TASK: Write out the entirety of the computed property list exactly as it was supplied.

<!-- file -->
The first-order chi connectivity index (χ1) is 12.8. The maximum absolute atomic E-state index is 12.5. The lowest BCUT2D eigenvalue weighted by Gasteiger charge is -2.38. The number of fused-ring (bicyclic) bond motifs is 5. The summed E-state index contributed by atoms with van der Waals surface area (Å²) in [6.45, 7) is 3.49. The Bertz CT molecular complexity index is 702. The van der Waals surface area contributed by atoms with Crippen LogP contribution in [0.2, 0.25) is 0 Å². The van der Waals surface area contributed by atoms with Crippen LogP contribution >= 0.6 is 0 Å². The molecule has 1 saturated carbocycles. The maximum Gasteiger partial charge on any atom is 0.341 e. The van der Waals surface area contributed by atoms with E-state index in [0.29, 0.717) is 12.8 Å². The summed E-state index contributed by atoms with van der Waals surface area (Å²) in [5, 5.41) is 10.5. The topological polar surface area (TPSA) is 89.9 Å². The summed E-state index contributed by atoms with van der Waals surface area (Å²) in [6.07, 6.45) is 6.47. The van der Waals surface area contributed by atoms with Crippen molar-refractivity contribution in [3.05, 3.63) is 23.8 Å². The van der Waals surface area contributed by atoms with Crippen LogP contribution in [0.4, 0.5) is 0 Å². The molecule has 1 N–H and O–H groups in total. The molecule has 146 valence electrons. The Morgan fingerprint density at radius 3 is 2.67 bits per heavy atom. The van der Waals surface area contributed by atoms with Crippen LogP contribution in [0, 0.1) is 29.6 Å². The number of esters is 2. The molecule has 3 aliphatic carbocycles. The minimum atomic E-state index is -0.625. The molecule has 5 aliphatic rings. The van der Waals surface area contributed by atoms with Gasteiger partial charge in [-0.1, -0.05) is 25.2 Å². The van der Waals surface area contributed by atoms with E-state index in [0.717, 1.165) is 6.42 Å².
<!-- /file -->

The first-order chi connectivity index (χ1) is 12.8. The maximum absolute atomic E-state index is 12.5. The lowest BCUT2D eigenvalue weighted by Gasteiger charge is -2.38. The number of fused-ring (bicyclic) bond motifs is 5. The summed E-state index contributed by atoms with van der Waals surface area (Å²) in [6.45, 7) is 3.49. The Bertz CT molecular complexity index is 702. The van der Waals surface area contributed by atoms with Crippen LogP contribution in [0.2, 0.25) is 0 Å². The van der Waals surface area contributed by atoms with Crippen LogP contribution >= 0.6 is 0 Å². The molecule has 1 saturated carbocycles. The maximum Gasteiger partial charge on any atom is 0.341 e. The van der Waals surface area contributed by atoms with E-state index in [0.29, 0.717) is 12.8 Å². The summed E-state index contributed by atoms with van der Waals surface area (Å²) in [5, 5.41) is 10.5. The topological polar surface area (TPSA) is 89.9 Å². The summed E-state index contributed by atoms with van der Waals surface area (Å²) in [6.07, 6.45) is 6.47. The van der Waals surface area contributed by atoms with Crippen molar-refractivity contribution in [3.05, 3.63) is 23.8 Å². The van der Waals surface area contributed by atoms with Crippen LogP contribution in [0.4, 0.5) is 0 Å². The molecule has 1 N–H and O–H groups in total. The molecule has 146 valence electrons. The Morgan fingerprint density at radius 3 is 2.67 bits per heavy atom. The van der Waals surface area contributed by atoms with Crippen LogP contribution in [0, 0.1) is 29.6 Å². The number of esters is 2. The molecule has 3 aliphatic carbocycles. The minimum atomic E-state index is -0.625. The molecule has 5 aliphatic rings. The van der Waals surface area contributed by atoms with Gasteiger partial charge in [-0.1, -0.05) is 25.2 Å². The van der Waals surface area contributed by atoms with E-state index in [0.717, 1.165) is 6.42 Å².